It’s a bit of a mouthful, but Spatially Offset Raman Spectroscopy (SORS), the technology in our latest game, is offering promising new ways of diagnosing certain serious conditions.
One of these is osteoporosis. In this bone disease, the density of the bone decreases over time, leading to a higher chance of bone fractures.
How do you include real science in a game without making it dull, or presuming some level of knowledge in the player?
That was our challenge with SORS. It was one we imposed upon ourselves, but then our motto is ‘to make games inspired by real science'.
The mirror test is meant to help indicate if a species is capable of higher level thinking- above and beyond just instinct.
The group of species that can recognize their own reflections in mirrors is an exclusive one. All great apes can (Humans, Bonobos, Chimpanzees, Orangutans and Gorillas), as well as Elephants, Bottlenose dolphins, Orcas and European Magpies.
The experiment setup is deceptively simple- a mark is placed on the animal and they are given a mirror, the idea being they pass the test if they manage to identify the mark, thus showing they are aware they’re looking at a reflection of themselves.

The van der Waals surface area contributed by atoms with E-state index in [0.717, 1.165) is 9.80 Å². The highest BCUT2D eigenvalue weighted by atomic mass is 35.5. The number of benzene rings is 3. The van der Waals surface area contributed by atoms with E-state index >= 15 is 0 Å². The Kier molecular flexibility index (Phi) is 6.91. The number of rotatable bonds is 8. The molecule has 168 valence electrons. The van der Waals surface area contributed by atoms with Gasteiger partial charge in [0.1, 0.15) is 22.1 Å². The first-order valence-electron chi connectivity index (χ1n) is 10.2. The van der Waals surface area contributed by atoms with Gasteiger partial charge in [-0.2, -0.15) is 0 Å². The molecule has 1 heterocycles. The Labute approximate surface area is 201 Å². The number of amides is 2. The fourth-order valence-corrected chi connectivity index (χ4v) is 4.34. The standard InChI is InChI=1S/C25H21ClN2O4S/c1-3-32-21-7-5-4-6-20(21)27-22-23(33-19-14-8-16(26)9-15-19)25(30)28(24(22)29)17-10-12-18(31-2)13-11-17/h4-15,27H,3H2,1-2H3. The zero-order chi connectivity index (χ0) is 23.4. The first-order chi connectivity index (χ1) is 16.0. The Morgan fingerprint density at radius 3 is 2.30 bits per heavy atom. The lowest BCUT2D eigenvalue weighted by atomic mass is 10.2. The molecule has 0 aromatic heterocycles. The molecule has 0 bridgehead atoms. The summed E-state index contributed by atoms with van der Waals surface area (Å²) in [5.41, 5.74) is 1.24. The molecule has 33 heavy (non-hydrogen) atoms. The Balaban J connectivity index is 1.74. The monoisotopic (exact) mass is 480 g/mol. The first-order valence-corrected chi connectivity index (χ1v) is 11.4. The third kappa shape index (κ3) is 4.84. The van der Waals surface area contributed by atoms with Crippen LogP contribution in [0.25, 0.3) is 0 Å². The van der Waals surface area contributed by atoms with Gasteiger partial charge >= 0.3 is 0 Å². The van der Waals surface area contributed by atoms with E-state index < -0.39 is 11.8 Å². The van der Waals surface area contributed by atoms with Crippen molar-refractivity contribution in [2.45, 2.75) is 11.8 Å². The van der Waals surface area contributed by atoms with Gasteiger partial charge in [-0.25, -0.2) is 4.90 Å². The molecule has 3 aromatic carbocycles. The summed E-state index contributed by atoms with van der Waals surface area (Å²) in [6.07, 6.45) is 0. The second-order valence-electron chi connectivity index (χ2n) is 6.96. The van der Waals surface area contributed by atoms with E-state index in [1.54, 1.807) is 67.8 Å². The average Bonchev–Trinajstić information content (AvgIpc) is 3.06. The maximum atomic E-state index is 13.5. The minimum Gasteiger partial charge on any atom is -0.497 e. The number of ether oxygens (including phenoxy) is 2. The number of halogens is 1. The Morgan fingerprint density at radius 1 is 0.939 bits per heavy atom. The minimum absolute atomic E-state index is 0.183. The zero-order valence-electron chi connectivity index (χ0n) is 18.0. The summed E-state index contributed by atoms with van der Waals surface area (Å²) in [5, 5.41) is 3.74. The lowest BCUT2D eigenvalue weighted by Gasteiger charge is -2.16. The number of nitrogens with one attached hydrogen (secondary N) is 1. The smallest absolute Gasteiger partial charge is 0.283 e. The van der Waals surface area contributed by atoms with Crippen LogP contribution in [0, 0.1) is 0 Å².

A Dutch ethologist and ornithologist, Tinbergen received the 1973 Nobel Prize in Physiology or Medicine along with Lorenz and von Frisch for their work on animal behaviour.
Arguably Tinbergen’s most famous contribution were the ‘four questions’ around how and why an animal exhibited a certain behaviour. These were:
Monkey Panic is all about behaviour; specifically that of different primates. The game focuses solely on spotting predators, but there is a whole scientific field dedicated to studying all animal behaviours. That field is called Ethology.
Seen in the game, squirrel monkeys (there are 5 different species) communicate using complex vocalizations and behaviours. The type of call associated with predator alerts is known as “Chucks” but these can also be used in mother-infant interactions and as sexual behaviour.
Scan and diagnose patients whilst solving a sci-fi mystery. More info »
We develop digital games inspired by real science. Our games are for everyone and you don’t need to know any science to play them – we want players to have fun, but if you feel like learning a bit about the world along the way, our games let you do that too (and then you can impress your friends with knowledge).